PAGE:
I'm trying to see/show that second order logic (with full semantics) is incomplete - i.e. that there are sentences that are true in all models of some theory $T$, and yet still can not be proved from $T$.
First of all, is this even the case? And if it is, is this how it can be shown :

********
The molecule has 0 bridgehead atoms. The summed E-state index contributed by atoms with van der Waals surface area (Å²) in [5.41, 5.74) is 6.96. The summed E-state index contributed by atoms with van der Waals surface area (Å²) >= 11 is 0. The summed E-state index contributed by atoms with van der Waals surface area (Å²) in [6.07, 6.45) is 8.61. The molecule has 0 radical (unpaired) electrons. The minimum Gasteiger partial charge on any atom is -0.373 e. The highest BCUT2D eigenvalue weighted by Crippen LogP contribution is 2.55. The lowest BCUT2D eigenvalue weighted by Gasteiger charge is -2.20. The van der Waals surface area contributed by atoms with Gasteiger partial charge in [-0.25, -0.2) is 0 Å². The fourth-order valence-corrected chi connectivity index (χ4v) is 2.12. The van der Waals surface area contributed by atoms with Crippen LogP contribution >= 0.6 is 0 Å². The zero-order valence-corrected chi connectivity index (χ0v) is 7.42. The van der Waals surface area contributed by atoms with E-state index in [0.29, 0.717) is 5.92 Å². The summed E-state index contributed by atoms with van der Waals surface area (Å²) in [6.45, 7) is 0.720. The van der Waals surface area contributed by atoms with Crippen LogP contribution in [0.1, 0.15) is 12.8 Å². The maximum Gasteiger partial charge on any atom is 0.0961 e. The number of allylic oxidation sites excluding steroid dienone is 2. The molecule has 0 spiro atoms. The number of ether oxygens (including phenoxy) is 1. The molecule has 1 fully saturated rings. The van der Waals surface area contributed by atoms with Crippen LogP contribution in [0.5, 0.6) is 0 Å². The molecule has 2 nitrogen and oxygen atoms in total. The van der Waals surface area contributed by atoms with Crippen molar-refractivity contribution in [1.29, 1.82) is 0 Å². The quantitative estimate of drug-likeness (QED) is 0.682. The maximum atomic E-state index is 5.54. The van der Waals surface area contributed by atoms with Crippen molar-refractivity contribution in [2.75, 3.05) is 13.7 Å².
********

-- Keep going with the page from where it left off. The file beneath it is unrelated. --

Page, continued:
The basic idea is that if second order logic were complete, we should then be able to prove any sentence of arithmetic, which Gödel's theorem says we can not. It seems that Gödel's incompleteness theorem should apply also to second order logic (does it?), and so SOL completeness ($N\vDash \phi$ iff $N\vdash \phi$) would mean that any $\phi$ true in the standard model of number theory (i.e. $N\vDash \phi$ ) is also provable from N, contradicting the incompleteness theorem for SOL.